BOULDEN: No. And a 50 percent -- if you remember back in July, it was going to be 35 percent haircut, then all of a sudden, it became a 50 percent haircut. I think most people in this system already know that 50 percent isn't going to be enough anyway, but you've got to get this deal done first in order for Greece to get that second huge bailout agreed in October.

But it has to be seen as voluntary. This is what's so fascinating about it, because this whole idea of a credit default swap trigger being -- and the default --

And I've got a lot of information, I'm going to get my head around it, that the thing is is that if you -- if you make it voluntary and then have some of the ones who disagree come in there and be non-voluntary, do they then trigger a credit default swap? Then that opens a whole new can of worms and it's very -- very interesting to see how that process comes about.

QUEST: How -- how -- look, I can hear some of our gentle viewers saying, how can it be voluntary if you stick a gun to somebody's head and say, "Take this haircut or you'll get nothing"? Where's the voluntary nosh --


BOULDEN: The man you spoke to, he's the one who's making this voluntary, because he's bringing the banks along in this discussion without the IMF, without the ECB, without the European Union. It has to be done between the banks and the government that issued the debt, and nobody else is supposed to be involved. That's why you have other people there who are doing --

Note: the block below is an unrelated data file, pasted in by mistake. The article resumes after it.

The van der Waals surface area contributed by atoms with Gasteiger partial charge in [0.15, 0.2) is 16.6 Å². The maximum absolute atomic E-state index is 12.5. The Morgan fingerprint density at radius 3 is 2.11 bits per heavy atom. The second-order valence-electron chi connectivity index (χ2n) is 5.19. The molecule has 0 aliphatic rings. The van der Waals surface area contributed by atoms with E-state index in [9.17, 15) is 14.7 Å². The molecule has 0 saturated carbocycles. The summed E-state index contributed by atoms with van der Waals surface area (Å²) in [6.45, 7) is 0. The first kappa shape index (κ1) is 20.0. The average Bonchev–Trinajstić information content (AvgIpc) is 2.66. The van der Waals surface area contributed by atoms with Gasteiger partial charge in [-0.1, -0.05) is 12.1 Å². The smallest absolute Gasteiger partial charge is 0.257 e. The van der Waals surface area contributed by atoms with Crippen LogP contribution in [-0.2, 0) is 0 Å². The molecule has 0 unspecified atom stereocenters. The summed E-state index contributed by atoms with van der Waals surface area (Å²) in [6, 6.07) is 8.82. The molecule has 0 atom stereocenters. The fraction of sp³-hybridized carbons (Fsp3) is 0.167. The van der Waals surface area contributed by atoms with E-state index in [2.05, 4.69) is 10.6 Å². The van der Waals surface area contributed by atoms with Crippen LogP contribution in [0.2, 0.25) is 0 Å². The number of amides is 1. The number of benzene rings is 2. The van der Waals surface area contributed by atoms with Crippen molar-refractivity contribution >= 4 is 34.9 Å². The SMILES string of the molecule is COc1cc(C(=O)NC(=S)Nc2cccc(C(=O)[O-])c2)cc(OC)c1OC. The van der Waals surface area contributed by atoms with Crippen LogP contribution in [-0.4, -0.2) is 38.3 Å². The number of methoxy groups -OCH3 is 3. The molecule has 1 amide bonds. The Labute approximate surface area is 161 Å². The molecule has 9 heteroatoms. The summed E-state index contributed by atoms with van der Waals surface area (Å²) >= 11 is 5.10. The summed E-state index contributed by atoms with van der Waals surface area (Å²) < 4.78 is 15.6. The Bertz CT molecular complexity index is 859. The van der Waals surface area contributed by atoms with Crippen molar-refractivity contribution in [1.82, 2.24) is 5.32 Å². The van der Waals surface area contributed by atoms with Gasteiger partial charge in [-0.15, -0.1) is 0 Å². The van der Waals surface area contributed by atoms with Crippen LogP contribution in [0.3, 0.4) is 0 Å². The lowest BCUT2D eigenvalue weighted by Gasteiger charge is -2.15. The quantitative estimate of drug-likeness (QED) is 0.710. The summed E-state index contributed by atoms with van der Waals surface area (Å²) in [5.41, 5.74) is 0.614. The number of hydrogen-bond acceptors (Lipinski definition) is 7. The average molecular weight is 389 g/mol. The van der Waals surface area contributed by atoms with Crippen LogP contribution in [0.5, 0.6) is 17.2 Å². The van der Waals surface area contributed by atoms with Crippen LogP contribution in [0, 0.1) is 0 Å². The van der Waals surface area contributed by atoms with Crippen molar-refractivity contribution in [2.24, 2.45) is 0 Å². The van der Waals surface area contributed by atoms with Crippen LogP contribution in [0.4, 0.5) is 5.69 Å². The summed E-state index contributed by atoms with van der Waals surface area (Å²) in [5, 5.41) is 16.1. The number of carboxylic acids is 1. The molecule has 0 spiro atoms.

QUEST: It's a fiction, Jim.

BOULDEN: It's a political -- it's politics --

QUEST: It's a fiction when you have a haircut of 50 to 60 percent because the alternative is a default to say it's voluntary.

BOULDEN: But they know that the option could be much worse except for the hedge funds, and that's a whole other issue, who would like possibly to see a default, because then they can get their money back through some of the credit default swaps --

QUEST: Sorry --


QUEST: I'm getting a bell on that. Go home. Jim, many thanks, indeed. The views of Charles Dallara -- not he views, the actual policies of Charles Dallara, the man sitting down with the government in Athens tonight.

In a moment, students, researches, and pub quiz enthusiasts, it's been a bleak day. Wikipedia's gone dark to shine the light on a controversial piracy bill. The co-founder, Jimmy Wales, will be here shortly.


QUEST: Goldman Sachs saw its fourth quarter earnings slide 58 percent. America's fifth-biggest bank still managed to beat estimates after slashing expenses. And even after cutting costs, the Wall Street firm will still pay out more than $12 billion in salary and bonuses to its staff.